The Deaf Community: Ready for Deadliest Second Wave?

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Coronavirus is a deprecatory period—what about the second wave coming in the Fall/Winter 2020? It might be more deadliest this time. Deaf patients in hospitals around the country would be a life-threatening crisis. Is it an immunoprivilege (immune privilege) obstacle in the Deaf community?

The Coronavirus has unfolded on the Deaf community across the country, in the words of Ernest Hemingway,

“Gradually, then suddenly.”

As always, the Deaf community is foremost in the minds of the Deaf citizens from all walks of life. [Deaf People of Color, Deaf Latinx, Deaf Indigenous, and other marginalized groups would be much harder.]

What about the mental health that could have lead to many consequences and impacts a lifetime scar? ‘Hospital’ derived from hospitium, to make sure the relationship between the guest and the shelterer, in principled standing.

Not only risks wasting the Deaf patients’ experience but also human compassion are missing for future advancement. What and how the Deaf patients have perceived in their struggles limit our understanding of the hospital(s).

It is not an opportunity to practice a vulnerability tool in the Deaf space, and the bias is critical when the problem is gravely ignored. Does that mean it makes the Deaf patient as a vulnerable that does not make a better solution for humanity?

The Deaf patients whom life-threatening in hospitals are unnecessary cruelty because if the hospitals do not stop this, it would reinforce more power to medical neglect, it is also part of immunoprivilege, becomes a powerful force from withholding community accountability.

Think of the consequences what medical negligence is the cousin of Immunoprivilege. When it is not necessary to practice the marginalization of Deaf patients’ experience that could lead to making them feel unprotected; how would we discuss this serious problem in the socialization and the production of Deaf patients?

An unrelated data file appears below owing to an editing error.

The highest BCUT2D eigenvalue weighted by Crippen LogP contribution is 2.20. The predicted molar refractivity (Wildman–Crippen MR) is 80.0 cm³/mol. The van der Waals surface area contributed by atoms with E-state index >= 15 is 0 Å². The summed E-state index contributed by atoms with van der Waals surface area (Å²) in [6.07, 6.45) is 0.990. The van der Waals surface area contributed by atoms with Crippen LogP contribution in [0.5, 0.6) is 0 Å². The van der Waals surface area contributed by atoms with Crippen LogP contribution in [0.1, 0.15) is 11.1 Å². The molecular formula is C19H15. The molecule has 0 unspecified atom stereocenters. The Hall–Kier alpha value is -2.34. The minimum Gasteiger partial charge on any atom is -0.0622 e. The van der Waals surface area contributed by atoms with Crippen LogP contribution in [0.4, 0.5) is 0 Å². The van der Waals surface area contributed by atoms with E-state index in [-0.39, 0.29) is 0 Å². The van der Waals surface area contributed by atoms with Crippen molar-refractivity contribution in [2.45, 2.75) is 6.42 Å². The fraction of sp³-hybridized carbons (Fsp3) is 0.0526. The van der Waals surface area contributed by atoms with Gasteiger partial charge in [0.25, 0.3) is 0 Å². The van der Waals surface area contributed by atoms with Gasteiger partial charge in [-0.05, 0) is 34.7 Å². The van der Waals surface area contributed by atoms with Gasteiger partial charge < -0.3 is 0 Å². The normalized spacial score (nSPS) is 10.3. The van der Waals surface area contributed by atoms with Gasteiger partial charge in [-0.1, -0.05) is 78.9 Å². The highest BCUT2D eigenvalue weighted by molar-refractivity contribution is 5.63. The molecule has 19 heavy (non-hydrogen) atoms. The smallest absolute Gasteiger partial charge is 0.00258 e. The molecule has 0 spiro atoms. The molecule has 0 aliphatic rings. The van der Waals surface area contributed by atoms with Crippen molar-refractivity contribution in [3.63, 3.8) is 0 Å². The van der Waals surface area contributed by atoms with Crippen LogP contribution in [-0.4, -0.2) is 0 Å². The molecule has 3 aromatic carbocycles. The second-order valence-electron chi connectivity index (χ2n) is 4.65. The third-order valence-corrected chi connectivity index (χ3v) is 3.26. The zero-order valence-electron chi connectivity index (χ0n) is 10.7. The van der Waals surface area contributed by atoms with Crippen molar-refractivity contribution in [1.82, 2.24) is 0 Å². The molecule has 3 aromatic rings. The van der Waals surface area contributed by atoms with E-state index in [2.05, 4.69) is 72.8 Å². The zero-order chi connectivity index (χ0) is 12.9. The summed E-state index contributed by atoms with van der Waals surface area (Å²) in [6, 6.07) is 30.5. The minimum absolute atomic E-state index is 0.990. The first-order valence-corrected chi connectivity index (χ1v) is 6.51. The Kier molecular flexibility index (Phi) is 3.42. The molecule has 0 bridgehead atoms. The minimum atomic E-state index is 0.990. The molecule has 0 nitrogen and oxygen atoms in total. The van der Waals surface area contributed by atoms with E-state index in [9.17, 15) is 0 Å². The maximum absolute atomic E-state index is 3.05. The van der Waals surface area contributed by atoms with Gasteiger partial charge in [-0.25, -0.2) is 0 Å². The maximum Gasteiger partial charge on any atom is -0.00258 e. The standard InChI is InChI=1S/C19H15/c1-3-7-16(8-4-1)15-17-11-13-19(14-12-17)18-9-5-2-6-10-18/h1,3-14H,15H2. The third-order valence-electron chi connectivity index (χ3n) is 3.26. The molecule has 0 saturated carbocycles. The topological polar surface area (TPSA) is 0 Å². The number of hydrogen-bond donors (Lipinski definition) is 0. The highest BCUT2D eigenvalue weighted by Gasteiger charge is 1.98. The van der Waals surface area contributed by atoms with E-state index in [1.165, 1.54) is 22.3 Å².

The influence of the Deaf patients seeks to illuminate how hospitalization inequalities between the hearing community and the Deaf community. Hearing privileges. From long-term oppression and not the rights of the Deaf patients define socialization as the process in which Deaf patients would have to deal by carrying themselves both mentally and physically following societal expectations.

The hospitalization system, which is significant because it strongly reinforces the traditional power, established in the hearing space, the Deaf patients portrayed in supplementary roles. Throughout all of this, hearing privileges continue to gain power in themselves while Deaf patients continue to power-struggle for beliefs that they should be “less powerful and more vulnerable” than hearing patients.

The consequences of Deaf space are starkly manifest through chats and figures. Despite their hostile environment, learn to deal with stereotypes.

The author of Slavery and Social Death, Orlando Patterson writes:

“It is difficult to treat humans so inhumanely while continuing to acknowledge their humanity.”

With five months away from the second wave of Coronavirus (COVID-19), would the Deaf community be prepared for the worst phrase? The psychological, cultural, and biological dimensions would easily forget the dehumanization of the Deaf.

We need to get ready more than ever. Sharing profound emotional and social implications, and we need to be well positioned with the right tools and capabilities, and share stories under the nose.

Deaf patients are the ultimate human tools, a loss of Deaf status, of immunoprivilege. Many Deaf citizens are particularly vulnerable and may be facing new pressures during the coming second wave. Areas of urgent need include emergency funds for Deaf patients; overnight, the Deaf community has changed. The Deaf community is no stranger to adversity.

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Here the Deaf community moves to the cultural struggle to reclaim the past, to that problem that becomes a medical authority more heavily in favor of the hearing dimensions. In the second wave and third wave of the Coronavirus, we need to emerge determined for any kind of experience.

That is a big issue right now. The optimism is now critical comes from understanding with the Deaf community that shall find solutions and ways to push back and tackle the issue. This is the time now. Do not waste waiting too long. Be prepared.

2020: The year that could shape the Deaf community forever. Rejecting video conferences or video remote interpreting would be a good step. A death sentence is not optional.

-JT

Copyright © 2020 Jason Tozier

This text may be freely copied in its entirely only, including this copyright message.

CREDIT FOR THE FIRST IMAGE:

https://theconversation.com/coronavirus-what-causes-a-second-wave-of-disease-outbreak-and-could-we-see-this-in-australia-134125

SECOND IMAGE:

https://www.vecteezy.com/vector-art/180556-hospitalization-of-patient

Deaf Returnees: The Case of Language Deprivation

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There was a story about Deaf returnee settled down for $125,000 in Multnomah County Courthouse (Portland, Oregon). The reason: No interpreters were provided during his well being for the last two nights and deny his right to American Sign Language (ASL) in mind, heart, and respect. The root of respect defines in Latin, ‘respectus’ meaning “regard, a looking at,” what happened for the last 48 hours? Sure, it is not the first time anywhere in America. I’ve seen enough cases. Some were much worse.